BY Kirsty Bell in Reviews | 29 AUG 14
Featured in
Issue 16

Julian Beck

Supportico Lopez

K
BY Kirsty Bell in Reviews | 29 AUG 14

Julian Beck, Untitled, 1944, Mixed media on paper, 22 × 30 cm

Julian Beck is better known as the co-founder and director of The Living Theatre than as a painter. But, as this exhibition of works on paper and canvas aimed to show, his expe­rimental approach to theatre had its roots in an autodidactic painting practice. Born in 1925, Beck began painting and drawing around 1944, after cutting short his studies at Yale University. He stopped painting in 1958, however, deciding to dedicate his energies to The Living Theatre, which he founded with his actress wife Judith Malina in 1947 and which was beginning to gain recognition. He continued to direct the still-running company until his death in 1985. Despite the relatively short time span of his painting career, Beck was highly productive with some 1,500 works existing from the period. This exhibition, organized in collaboration with the Fondazione Morra in Naples (the official authenticators of Beck’s paintings and archivers of The Living Theatre), presented a fast-forward view of his artistic development. Thirty works spanning his time as a painter were hung close together across one wall of the gallery in a tight left to right chronology.

The Living Theatre was characterized by its experimental nature, often adopting an extreme realism in politicized productions aimed at shocking the audience out of complacency. We are introduced to its founders in the third image of the hang: a black and white photograph of Beck carrying Malina cere­monially into a New York courthouse in 1964, where they were subsequently convicted of tax evasion. They left the US in protest and went on to spend 20 years in self-imposed exile operating as ‘a nomadic touring ensemble’ before returning to New York in the early 1980s. Their lives continued on this unconventional path, resulting in 12 jail terms for Beck, in various countries, for acts of civil disobedience.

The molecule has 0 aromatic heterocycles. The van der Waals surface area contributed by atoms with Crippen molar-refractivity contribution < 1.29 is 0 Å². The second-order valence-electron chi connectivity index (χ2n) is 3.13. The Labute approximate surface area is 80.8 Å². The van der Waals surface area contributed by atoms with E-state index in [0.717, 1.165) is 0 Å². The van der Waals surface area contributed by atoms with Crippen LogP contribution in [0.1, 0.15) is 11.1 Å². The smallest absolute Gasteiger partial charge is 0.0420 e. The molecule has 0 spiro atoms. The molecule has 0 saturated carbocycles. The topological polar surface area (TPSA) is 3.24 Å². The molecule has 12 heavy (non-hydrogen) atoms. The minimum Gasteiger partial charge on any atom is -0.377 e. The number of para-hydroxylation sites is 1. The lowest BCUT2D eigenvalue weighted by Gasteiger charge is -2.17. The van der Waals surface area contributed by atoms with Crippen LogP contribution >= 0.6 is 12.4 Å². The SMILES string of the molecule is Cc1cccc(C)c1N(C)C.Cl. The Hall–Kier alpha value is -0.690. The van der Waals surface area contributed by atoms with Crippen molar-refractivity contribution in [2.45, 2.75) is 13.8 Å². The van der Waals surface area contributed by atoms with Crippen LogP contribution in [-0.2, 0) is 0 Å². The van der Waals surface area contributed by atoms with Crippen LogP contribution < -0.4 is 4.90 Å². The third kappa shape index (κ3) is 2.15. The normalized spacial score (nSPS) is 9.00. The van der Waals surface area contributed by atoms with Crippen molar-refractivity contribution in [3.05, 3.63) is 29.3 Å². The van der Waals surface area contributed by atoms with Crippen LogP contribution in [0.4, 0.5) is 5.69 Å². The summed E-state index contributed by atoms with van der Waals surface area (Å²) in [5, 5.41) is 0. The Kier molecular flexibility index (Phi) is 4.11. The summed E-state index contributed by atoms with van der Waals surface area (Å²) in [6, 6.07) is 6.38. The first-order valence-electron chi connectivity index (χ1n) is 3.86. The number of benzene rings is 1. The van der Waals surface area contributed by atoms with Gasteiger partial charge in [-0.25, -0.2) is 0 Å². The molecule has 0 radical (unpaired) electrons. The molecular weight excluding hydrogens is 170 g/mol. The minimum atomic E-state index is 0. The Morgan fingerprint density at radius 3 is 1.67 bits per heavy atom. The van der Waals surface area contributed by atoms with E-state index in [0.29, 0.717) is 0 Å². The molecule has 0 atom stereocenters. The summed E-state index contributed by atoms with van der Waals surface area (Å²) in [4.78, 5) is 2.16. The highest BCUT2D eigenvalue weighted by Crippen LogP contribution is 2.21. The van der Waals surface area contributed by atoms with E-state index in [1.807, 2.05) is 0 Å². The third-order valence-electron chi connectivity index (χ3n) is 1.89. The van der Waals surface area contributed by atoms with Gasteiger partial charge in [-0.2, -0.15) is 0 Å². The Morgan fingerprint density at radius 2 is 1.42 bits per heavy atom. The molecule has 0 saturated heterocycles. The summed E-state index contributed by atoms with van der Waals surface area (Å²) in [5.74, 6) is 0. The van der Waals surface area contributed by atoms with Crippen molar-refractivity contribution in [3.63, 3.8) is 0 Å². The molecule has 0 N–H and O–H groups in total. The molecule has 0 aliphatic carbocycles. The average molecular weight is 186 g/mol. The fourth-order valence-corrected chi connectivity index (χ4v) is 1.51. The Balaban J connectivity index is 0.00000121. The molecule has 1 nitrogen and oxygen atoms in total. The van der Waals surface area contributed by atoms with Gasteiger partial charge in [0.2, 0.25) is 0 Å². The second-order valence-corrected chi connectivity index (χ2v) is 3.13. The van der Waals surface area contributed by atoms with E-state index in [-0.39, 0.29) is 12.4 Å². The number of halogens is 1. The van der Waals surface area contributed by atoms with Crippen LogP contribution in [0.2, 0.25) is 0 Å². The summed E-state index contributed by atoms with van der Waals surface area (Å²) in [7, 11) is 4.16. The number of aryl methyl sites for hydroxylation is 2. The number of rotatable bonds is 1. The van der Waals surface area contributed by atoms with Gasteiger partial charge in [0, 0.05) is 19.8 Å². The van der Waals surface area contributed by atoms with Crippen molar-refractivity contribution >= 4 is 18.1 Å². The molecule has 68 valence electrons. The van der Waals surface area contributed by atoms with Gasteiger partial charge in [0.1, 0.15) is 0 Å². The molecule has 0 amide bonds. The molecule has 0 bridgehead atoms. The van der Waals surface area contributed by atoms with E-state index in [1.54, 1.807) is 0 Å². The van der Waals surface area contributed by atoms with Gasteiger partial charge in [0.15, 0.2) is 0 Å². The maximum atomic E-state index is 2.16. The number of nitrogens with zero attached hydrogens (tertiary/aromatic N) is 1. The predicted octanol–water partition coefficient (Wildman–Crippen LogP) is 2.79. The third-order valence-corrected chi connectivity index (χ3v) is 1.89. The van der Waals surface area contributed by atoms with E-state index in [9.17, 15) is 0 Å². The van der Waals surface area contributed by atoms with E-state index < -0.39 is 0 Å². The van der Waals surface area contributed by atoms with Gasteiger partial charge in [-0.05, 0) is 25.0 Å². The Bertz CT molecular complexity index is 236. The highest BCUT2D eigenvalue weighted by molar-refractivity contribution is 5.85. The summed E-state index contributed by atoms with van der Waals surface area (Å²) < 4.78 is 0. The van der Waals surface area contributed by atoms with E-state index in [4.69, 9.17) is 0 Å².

The works collected here exhibited a similar waywardness through colour and line, playing with non-objective forms of repre­sentation and quasi-Abstract Expressionism without ever wholeheartedly adopting either. A restless energy leads Beck swiftly from one style to another, resisting the development of a consistent or recognizable signature. Though these works clearly have one eye on the dominant modes of New York School Abstract Expressionism of the time (Beck showed in Peggy Guggenheim’s Art of This Century gallery in 1945) they display less of the urgency and angst than that of his AbEx contemporaries. In the earliest works here, a dozen or so on paper in pastel and gouache from 1944 and 1945, thick wandering lines in black or blue dominate the compositions, and seem to paint themselves, pointing to Beck’s interest in automatism. By 1948, complex spidery forms had developed, which seem to hover tentatively on the paper surface, suggesting investigations into inner states and the unconscious. By 1953, in a gooey dark abstraction in which red and yellow tints emerge from a brown morass (The Mask, 1953), Beck seems to have painted parts of it with his fingers. This is succeeded in the hang by Julian the Hospitaler (1956) whose fleshy red and pink colours recall Willem De Kooning, while its motif is dominated by an imprint of Beck’s backside – early evidence of a performative approach. The final work in the show, The Sugar Industry (1958), reportedly Beck’s penultimate canvas, is more politically oriented, and includes collaged elements: tiny snapshots of Victorian-era pornography and statues of Abraham Lincoln. A large yellow butterfly in pastels prefigures Beck’s imminent metamorphosis away from painting and towards the stage.

The apparent finality of Beck’s decision to stop painting leaves a nagging curiosity about the sets and costumes he subsequently designed. But by choosing not to include them or their documentation, this show reclaimed the two dimensional works as precursors and evidence of Beck’s embrace of flux, chaos and the uncontrollable influences that life brings.

Kirsty Bell is a freelance writer and contributing editor of frieze, based in Berlin, Germany.

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